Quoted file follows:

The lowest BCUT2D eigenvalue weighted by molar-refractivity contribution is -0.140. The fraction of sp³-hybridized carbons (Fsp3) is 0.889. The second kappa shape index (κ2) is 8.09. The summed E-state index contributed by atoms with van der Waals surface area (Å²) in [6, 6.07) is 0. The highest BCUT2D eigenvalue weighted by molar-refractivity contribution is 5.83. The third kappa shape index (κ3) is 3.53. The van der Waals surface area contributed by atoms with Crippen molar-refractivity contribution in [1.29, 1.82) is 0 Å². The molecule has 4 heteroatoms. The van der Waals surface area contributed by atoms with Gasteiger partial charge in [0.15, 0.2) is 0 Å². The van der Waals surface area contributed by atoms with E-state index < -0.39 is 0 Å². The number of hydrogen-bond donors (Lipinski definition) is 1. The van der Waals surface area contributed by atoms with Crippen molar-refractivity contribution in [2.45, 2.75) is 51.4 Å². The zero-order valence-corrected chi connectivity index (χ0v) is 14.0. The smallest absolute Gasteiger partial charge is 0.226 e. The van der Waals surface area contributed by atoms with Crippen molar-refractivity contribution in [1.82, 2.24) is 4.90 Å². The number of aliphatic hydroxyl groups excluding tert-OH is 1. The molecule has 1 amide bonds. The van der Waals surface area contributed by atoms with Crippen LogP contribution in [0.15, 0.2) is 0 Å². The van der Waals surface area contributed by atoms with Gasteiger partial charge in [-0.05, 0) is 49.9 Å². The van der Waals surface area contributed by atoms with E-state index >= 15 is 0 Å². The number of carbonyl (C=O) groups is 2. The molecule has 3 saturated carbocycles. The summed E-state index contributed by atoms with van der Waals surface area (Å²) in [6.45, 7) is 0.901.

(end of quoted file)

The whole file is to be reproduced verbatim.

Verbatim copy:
The lowest BCUT2D eigenvalue weighted by molar-refractivity contribution is -0.140. The fraction of sp³-hybridized carbons (Fsp3) is 0.889. The second kappa shape index (κ2) is 8.09. The summed E-state index contributed by atoms with van der Waals surface area (Å²) in [6, 6.07) is 0. The highest BCUT2D eigenvalue weighted by molar-refractivity contribution is 5.83. The third kappa shape index (κ3) is 3.53. The van der Waals surface area contributed by atoms with Crippen molar-refractivity contribution in [1.29, 1.82) is 0 Å². The molecule has 4 heteroatoms. The van der Waals surface area contributed by atoms with Gasteiger partial charge in [0.15, 0.2) is 0 Å². The van der Waals surface area contributed by atoms with E-state index < -0.39 is 0 Å². The number of hydrogen-bond donors (Lipinski definition) is 1. The van der Waals surface area contributed by atoms with Crippen molar-refractivity contribution in [2.45, 2.75) is 51.4 Å². The zero-order valence-corrected chi connectivity index (χ0v) is 14.0. The smallest absolute Gasteiger partial charge is 0.226 e. The van der Waals surface area contributed by atoms with Crippen molar-refractivity contribution in [1.82, 2.24) is 4.90 Å². The number of aliphatic hydroxyl groups excluding tert-OH is 1. The molecule has 1 amide bonds. The van der Waals surface area contributed by atoms with Crippen LogP contribution in [0.15, 0.2) is 0 Å². The van der Waals surface area contributed by atoms with Gasteiger partial charge in [-0.05, 0) is 49.9 Å². The van der Waals surface area contributed by atoms with E-state index >= 15 is 0 Å². The number of carbonyl (C=O) groups is 2. The molecule has 3 saturated carbocycles. The summed E-state index contributed by atoms with van der Waals surface area (Å²) in [6.45, 7) is 0.901.